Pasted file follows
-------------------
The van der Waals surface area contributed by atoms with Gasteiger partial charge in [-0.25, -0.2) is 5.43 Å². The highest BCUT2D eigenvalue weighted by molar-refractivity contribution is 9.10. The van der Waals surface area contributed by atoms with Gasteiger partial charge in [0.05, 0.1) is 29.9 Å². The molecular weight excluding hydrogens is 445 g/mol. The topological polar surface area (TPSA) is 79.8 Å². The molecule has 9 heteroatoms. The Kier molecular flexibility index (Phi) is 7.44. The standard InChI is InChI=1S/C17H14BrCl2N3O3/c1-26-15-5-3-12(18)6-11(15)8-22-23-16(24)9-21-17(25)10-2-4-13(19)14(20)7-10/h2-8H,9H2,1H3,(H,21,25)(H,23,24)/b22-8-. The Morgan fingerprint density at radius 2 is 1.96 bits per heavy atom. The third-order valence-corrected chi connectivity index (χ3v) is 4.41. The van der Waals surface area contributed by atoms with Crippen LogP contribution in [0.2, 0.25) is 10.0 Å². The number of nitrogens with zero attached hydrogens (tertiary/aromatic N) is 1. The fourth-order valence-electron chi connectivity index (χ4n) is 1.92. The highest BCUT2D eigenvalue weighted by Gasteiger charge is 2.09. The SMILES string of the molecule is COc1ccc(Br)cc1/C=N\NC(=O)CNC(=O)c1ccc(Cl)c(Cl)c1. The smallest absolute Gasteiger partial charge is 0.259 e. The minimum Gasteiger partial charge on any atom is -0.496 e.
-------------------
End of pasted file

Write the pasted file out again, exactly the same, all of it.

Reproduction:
The van der Waals surface area contributed by atoms with Gasteiger partial charge in [-0.25, -0.2) is 5.43 Å². The highest BCUT2D eigenvalue weighted by molar-refractivity contribution is 9.10. The van der Waals surface area contributed by atoms with Gasteiger partial charge in [0.05, 0.1) is 29.9 Å². The molecular weight excluding hydrogens is 445 g/mol. The topological polar surface area (TPSA) is 79.8 Å². The molecule has 9 heteroatoms. The Kier molecular flexibility index (Phi) is 7.44. The standard InChI is InChI=1S/C17H14BrCl2N3O3/c1-26-15-5-3-12(18)6-11(15)8-22-23-16(24)9-21-17(25)10-2-4-13(19)14(20)7-10/h2-8H,9H2,1H3,(H,21,25)(H,23,24)/b22-8-. The Morgan fingerprint density at radius 2 is 1.96 bits per heavy atom. The third-order valence-corrected chi connectivity index (χ3v) is 4.41. The van der Waals surface area contributed by atoms with Crippen LogP contribution in [0.2, 0.25) is 10.0 Å². The number of nitrogens with zero attached hydrogens (tertiary/aromatic N) is 1. The fourth-order valence-electron chi connectivity index (χ4n) is 1.92. The highest BCUT2D eigenvalue weighted by Gasteiger charge is 2.09. The SMILES string of the molecule is COc1ccc(Br)cc1/C=N\NC(=O)CNC(=O)c1ccc(Cl)c(Cl)c1. The smallest absolute Gasteiger partial charge is 0.259 e. The minimum Gasteiger partial charge on any atom is -0.496 e.